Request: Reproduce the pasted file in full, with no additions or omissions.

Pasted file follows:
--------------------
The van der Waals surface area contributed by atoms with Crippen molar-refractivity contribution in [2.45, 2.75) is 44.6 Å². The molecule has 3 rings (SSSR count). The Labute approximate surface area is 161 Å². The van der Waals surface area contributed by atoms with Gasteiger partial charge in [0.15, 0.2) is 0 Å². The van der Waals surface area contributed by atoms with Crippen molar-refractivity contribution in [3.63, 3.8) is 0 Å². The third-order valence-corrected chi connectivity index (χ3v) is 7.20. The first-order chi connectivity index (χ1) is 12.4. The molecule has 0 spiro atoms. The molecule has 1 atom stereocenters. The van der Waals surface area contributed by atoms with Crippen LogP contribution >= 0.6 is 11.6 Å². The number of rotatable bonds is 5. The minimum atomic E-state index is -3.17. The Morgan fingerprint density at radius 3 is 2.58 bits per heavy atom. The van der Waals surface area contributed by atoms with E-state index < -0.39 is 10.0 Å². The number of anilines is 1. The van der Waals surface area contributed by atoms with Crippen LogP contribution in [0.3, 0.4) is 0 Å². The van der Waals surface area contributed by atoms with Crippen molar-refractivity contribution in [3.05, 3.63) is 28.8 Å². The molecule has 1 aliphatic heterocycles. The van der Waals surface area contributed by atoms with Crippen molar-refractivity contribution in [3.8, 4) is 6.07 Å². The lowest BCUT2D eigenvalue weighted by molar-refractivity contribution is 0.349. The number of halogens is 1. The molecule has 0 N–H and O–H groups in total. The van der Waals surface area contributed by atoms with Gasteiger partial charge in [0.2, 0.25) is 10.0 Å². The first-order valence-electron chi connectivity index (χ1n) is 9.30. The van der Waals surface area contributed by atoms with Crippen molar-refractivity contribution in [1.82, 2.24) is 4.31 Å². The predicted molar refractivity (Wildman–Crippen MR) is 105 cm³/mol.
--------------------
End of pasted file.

The van der Waals surface area contributed by atoms with Crippen molar-refractivity contribution in [2.45, 2.75) is 44.6 Å². The molecule has 3 rings (SSSR count). The Labute approximate surface area is 161 Å². The van der Waals surface area contributed by atoms with Gasteiger partial charge in [0.15, 0.2) is 0 Å². The van der Waals surface area contributed by atoms with Crippen molar-refractivity contribution in [3.63, 3.8) is 0 Å². The third-order valence-corrected chi connectivity index (χ3v) is 7.20. The first-order chi connectivity index (χ1) is 12.4. The molecule has 0 spiro atoms. The molecule has 1 atom stereocenters. The van der Waals surface area contributed by atoms with Crippen LogP contribution >= 0.6 is 11.6 Å². The number of rotatable bonds is 5. The minimum atomic E-state index is -3.17. The Morgan fingerprint density at radius 3 is 2.58 bits per heavy atom. The van der Waals surface area contributed by atoms with E-state index < -0.39 is 10.0 Å². The number of anilines is 1. The van der Waals surface area contributed by atoms with Crippen LogP contribution in [0.3, 0.4) is 0 Å². The van der Waals surface area contributed by atoms with Crippen molar-refractivity contribution in [3.05, 3.63) is 28.8 Å². The molecule has 1 aliphatic heterocycles. The van der Waals surface area contributed by atoms with Crippen molar-refractivity contribution in [3.8, 4) is 6.07 Å². The lowest BCUT2D eigenvalue weighted by molar-refractivity contribution is 0.349. The number of halogens is 1. The molecule has 0 N–H and O–H groups in total. The van der Waals surface area contributed by atoms with Gasteiger partial charge in [0.2, 0.25) is 10.0 Å². The first-order valence-electron chi connectivity index (χ1n) is 9.30. The van der Waals surface area contributed by atoms with Crippen molar-refractivity contribution in [1.82, 2.24) is 4.31 Å². The predicted molar refractivity (Wildman–Crippen MR) is 105 cm³/mol.